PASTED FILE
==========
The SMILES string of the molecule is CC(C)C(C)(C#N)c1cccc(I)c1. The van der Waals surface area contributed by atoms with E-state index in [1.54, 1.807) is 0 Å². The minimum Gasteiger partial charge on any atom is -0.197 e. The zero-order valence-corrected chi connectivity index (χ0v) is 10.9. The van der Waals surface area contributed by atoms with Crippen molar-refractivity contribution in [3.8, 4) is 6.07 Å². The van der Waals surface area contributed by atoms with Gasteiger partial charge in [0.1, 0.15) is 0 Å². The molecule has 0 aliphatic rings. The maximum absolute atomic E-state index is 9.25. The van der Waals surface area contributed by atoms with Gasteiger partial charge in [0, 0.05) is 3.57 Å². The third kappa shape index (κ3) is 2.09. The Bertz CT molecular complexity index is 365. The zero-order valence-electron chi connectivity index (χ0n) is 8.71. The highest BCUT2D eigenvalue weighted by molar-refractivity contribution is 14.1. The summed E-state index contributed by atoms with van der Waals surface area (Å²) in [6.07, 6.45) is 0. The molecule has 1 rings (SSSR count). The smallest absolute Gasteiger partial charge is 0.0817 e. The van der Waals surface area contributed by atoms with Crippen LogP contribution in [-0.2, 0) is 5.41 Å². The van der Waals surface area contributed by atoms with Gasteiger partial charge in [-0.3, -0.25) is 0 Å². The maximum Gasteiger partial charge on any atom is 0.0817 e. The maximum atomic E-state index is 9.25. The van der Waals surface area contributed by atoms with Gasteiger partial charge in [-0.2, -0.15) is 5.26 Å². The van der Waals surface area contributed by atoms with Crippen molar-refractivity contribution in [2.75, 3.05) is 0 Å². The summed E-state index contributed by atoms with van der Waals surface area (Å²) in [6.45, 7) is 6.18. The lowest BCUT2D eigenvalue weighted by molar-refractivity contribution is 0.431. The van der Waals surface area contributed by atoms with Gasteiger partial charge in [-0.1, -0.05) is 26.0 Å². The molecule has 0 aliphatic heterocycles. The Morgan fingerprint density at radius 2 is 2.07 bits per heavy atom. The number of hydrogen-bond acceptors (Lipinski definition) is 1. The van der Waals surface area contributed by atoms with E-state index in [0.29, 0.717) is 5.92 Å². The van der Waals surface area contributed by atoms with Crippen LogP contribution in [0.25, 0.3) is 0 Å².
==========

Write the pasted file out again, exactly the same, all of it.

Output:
The SMILES string of the molecule is CC(C)C(C)(C#N)c1cccc(I)c1. The van der Waals surface area contributed by atoms with E-state index in [1.54, 1.807) is 0 Å². The minimum Gasteiger partial charge on any atom is -0.197 e. The zero-order valence-corrected chi connectivity index (χ0v) is 10.9. The van der Waals surface area contributed by atoms with Crippen molar-refractivity contribution in [3.8, 4) is 6.07 Å². The van der Waals surface area contributed by atoms with Gasteiger partial charge in [0.1, 0.15) is 0 Å². The molecule has 0 aliphatic rings. The maximum absolute atomic E-state index is 9.25. The van der Waals surface area contributed by atoms with Gasteiger partial charge in [0, 0.05) is 3.57 Å². The third kappa shape index (κ3) is 2.09. The Bertz CT molecular complexity index is 365. The zero-order valence-electron chi connectivity index (χ0n) is 8.71. The highest BCUT2D eigenvalue weighted by molar-refractivity contribution is 14.1. The summed E-state index contributed by atoms with van der Waals surface area (Å²) in [6.07, 6.45) is 0. The molecule has 1 rings (SSSR count). The smallest absolute Gasteiger partial charge is 0.0817 e. The van der Waals surface area contributed by atoms with Crippen LogP contribution in [-0.2, 0) is 5.41 Å². The van der Waals surface area contributed by atoms with Gasteiger partial charge in [-0.3, -0.25) is 0 Å². The maximum Gasteiger partial charge on any atom is 0.0817 e. The maximum atomic E-state index is 9.25. The van der Waals surface area contributed by atoms with Gasteiger partial charge in [-0.2, -0.15) is 5.26 Å². The van der Waals surface area contributed by atoms with Crippen molar-refractivity contribution in [2.75, 3.05) is 0 Å². The summed E-state index contributed by atoms with van der Waals surface area (Å²) in [6.45, 7) is 6.18. The lowest BCUT2D eigenvalue weighted by molar-refractivity contribution is 0.431. The van der Waals surface area contributed by atoms with Gasteiger partial charge in [-0.1, -0.05) is 26.0 Å². The molecule has 0 aliphatic heterocycles. The Morgan fingerprint density at radius 2 is 2.07 bits per heavy atom. The number of hydrogen-bond acceptors (Lipinski definition) is 1. The van der Waals surface area contributed by atoms with E-state index in [0.29, 0.717) is 5.92 Å². The van der Waals surface area contributed by atoms with Crippen LogP contribution in [0.25, 0.3) is 0 Å².